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Uncovering Your “Money Mind” and Why It Matters

For generations, economists assumed in their theories that individuals were rational actors, always making choices that would optimize their “utility,” or economic well-being. However, in recent decades, behavioral economists have demonstrated that this is not always true. In personal finance, for example, individuals do not merely want to maximize the amount of their assets over time. They have other goals and priorities that inform how they view and use their money, and they also have fears and concerns that may inhibit making rational financial decisions.

The Three “Money Minds.”  In his book, The Money Code, financial analyst Joe John Duran describes what he calls the three “Money Minds,” which shape how individuals view financial decisions:

  1. Protectors:  focus on using money to protect themselves and avoid pain, value money as a source of security and peace of mind;
  2. Pleasure Seekers:  focus on using money to obtain things that provide happiness, value near-term rewards and sometimes fear missing out on opportunities;
  3. Givers:  focus on using money to help care for others in their family, community, or society, value money as a means of supporting others and sometimes fear letting others down.

There are pros and cons to each of these Money Minds, and individuals might lean toward one or another in different situations or in different phases of life. However, Duran suggests that we generally lean toward a particular Money Mind, and it is important to figure out which one.

How Can You Determine Your Money Mind? Some individuals might immediately recognize which Money Mind informs their financial decision-making. For those who do not, Duran provides questions in his book and on his company’s website to help uncover it. For example, if given three job offers, would you take the one that pays the highest salary, brings you the most joy, or gives you the most time with family? If you won prize money, would you save it, take a vacation, or buy a gift for someone you care about. Obviously, you may consider multiple factors or courses of action in these situations, but your gut reaction may provide some insight as to your Money Mind.

Why Is It Important to Figure Out Your Money Mind? When we work on financial plans at PFS, we always begin by considering a client’s financial goals. These often include retiring at a particular age, maintaining a certain standard of living, paying for college expenses for kids, buying a bigger home, taking a long vacation, etc. Occasionally, clients are not aware of some of their financial goals until we go through the planning process, or sometimes not even until we have worked together for several years. Determining your Money Mind, however, may help shed light on your financial goals by clarifying the ends to which you see your money as a means.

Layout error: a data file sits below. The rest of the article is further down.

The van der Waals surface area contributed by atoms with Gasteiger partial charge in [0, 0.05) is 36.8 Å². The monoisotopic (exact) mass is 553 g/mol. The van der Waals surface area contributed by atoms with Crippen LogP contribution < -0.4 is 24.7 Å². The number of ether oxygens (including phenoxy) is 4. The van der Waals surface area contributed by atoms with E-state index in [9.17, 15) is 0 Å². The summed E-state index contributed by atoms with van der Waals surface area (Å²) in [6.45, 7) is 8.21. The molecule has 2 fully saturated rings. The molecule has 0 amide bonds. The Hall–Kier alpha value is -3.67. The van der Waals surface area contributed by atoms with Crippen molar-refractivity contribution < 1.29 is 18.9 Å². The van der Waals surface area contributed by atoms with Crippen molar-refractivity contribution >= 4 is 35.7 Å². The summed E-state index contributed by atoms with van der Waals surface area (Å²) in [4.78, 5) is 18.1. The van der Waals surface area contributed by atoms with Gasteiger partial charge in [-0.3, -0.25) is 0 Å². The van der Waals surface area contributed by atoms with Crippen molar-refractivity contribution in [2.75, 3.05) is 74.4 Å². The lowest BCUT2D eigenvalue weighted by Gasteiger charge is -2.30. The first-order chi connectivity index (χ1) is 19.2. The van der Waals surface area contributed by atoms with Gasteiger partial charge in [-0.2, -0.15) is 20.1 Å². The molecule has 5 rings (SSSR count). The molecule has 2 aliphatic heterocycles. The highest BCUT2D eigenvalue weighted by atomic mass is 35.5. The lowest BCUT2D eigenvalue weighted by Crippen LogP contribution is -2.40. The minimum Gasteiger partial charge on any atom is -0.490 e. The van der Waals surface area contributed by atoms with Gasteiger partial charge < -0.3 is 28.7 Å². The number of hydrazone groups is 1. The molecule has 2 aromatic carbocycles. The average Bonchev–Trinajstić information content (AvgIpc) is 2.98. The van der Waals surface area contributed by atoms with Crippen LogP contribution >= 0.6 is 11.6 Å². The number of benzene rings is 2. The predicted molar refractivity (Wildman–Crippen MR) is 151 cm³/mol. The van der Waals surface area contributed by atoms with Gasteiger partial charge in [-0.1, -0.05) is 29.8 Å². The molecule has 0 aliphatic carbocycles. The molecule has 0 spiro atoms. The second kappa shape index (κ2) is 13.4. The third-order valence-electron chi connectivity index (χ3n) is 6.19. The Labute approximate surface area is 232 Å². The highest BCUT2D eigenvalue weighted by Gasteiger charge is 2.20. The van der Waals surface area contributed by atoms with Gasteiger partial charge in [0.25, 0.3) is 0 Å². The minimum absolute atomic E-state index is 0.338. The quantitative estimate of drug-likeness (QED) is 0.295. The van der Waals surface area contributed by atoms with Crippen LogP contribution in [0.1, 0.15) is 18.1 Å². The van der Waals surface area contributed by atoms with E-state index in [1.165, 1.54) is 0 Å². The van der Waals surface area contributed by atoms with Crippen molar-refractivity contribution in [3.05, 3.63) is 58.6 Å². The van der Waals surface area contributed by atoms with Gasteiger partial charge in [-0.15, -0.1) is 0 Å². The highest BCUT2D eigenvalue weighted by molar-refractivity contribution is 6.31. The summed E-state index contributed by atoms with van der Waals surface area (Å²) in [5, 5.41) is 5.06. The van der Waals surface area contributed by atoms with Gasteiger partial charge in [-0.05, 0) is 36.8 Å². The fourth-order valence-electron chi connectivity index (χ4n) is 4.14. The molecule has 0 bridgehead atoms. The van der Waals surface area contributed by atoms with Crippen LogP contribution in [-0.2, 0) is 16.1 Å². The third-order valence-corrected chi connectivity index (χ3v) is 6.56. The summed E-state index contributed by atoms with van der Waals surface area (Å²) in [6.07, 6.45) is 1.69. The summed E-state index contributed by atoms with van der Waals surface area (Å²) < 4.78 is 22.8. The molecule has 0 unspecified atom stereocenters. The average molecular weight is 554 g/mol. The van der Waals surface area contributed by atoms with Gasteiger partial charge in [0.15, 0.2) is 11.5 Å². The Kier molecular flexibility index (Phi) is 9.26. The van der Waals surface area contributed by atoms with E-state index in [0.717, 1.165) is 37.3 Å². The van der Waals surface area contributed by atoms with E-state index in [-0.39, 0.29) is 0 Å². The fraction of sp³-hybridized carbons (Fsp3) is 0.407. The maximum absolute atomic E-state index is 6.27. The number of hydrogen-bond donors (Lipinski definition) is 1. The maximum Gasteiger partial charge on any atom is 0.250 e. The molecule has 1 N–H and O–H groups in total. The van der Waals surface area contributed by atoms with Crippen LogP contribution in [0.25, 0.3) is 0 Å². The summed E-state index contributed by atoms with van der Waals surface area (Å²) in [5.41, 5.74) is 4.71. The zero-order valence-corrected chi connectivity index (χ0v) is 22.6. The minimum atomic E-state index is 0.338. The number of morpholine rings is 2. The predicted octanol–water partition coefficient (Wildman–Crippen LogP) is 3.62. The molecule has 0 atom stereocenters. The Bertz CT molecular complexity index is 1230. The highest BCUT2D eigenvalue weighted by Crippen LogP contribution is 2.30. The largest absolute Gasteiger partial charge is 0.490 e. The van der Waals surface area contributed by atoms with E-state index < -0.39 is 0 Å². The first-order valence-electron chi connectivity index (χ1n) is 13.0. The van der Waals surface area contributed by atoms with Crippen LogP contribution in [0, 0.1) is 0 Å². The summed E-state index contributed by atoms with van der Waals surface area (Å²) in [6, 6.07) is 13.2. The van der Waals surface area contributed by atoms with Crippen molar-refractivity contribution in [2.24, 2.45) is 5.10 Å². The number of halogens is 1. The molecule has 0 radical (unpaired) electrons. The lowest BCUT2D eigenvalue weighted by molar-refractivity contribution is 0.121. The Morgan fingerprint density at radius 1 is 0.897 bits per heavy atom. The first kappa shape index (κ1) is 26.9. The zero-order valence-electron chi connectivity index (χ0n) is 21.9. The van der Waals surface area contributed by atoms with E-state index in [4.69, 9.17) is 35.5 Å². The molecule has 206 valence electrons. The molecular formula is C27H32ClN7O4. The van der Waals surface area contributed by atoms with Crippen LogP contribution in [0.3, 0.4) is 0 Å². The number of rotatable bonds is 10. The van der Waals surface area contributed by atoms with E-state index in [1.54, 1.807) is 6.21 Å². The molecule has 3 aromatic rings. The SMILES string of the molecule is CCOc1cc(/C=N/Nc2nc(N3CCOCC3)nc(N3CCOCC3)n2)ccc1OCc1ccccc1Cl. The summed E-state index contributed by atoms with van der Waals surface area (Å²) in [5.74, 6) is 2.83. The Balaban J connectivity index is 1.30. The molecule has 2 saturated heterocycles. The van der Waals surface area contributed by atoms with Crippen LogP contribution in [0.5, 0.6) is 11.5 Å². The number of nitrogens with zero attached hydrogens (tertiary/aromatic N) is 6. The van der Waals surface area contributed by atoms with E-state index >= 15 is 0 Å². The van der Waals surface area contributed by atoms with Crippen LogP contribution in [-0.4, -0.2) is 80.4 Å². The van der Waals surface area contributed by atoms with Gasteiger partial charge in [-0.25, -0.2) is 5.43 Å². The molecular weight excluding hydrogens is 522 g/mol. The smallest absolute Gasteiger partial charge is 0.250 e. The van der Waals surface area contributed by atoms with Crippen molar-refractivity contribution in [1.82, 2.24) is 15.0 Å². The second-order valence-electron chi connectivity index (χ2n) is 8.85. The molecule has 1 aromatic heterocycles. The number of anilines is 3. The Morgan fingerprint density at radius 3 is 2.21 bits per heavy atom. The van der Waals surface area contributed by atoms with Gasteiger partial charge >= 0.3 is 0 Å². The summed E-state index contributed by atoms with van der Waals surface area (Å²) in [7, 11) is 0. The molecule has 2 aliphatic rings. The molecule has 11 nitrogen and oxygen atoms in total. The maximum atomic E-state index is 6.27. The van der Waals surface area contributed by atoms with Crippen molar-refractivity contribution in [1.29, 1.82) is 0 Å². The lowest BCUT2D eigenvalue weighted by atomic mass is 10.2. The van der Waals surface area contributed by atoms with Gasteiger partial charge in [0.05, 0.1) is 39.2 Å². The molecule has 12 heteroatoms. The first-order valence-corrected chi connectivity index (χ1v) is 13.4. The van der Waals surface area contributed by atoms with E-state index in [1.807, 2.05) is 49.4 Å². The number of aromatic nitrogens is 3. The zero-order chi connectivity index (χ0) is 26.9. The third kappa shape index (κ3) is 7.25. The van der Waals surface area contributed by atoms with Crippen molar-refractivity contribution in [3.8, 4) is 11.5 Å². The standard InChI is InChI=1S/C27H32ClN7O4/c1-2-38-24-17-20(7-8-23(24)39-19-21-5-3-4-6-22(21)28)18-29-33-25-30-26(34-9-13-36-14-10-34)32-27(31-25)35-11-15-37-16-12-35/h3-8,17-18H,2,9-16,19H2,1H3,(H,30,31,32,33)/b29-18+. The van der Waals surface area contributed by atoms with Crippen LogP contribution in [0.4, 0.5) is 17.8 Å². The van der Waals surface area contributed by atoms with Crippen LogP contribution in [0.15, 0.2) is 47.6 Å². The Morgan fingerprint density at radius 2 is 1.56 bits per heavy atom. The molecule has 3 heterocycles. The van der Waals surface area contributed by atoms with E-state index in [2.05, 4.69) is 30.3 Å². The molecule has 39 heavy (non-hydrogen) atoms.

Your Money Mind also impacts how you make financial decisions, so identifying that lens—and taking steps to consider how it affects you—could help you to be more balanced and objective in your financial decision-making, and thus, result in better outcomes. This can also help your relationships. If you and your spouse, for example, often have conflicts about money, knowing each other’s Money Mind might help you to understand and empathize with each other’s perspective. Alternatively, Duran points out that if you and your spouse have the same Money Mind, you may fight less about money issues, but you may also be more prone to making poor financial decisions. When both spouses share the same perspective on money, you might not have any incentive to question it or consider other uses, goals, or priorities in financial decision-making.

How Can You Mitigate Your Money Mind Biases? Many events that impact your financial life are outside of your control, such as a job loss or a downturn in the market. But, as Duran explains, you do have control over other aspects of your financial life— namely, your saving, your spending, the timing of major financial decisions (e.g. retirement, home purchase), and the amount of risk that you take (e.g. with investments and insurance). Your perspective on money can bias your financial decision-making in these areas. However, you can mitigate this bias by trying to objectively consider the pros and cons of any financial decision. Duran suggests that you outline both the quantitative and qualitative benefits and costs of each decision before taking action. If you determine that you can afford the cost—and the cost is worth the benefits—then you can move forward with confidence. If not, perhaps there are ways to reduce the cost or increase the benefit. For example, perhaps you are considering a two-week cruise in the Mediterranean, but the cost is more than you should spend, despite the expected benefits of relaxation, exploring new sights, and spending time with a friend or family member on the trip.  However, if you take a one-week cruise and spend a few days before the cruise with a long-lost cousin in Italy instead, you reduce the price of the trip and add a benefit of reconnecting with family.

At PFS, we want to help you achieve your financial goals.  But, in order to do that, you need to determine what your financial goals are.  Figuring out your Money Mind could be a helpful step in that process.  If you want to discuss your perspective on money and how it impacts your financial decision-making, we are always here to help.

     
 

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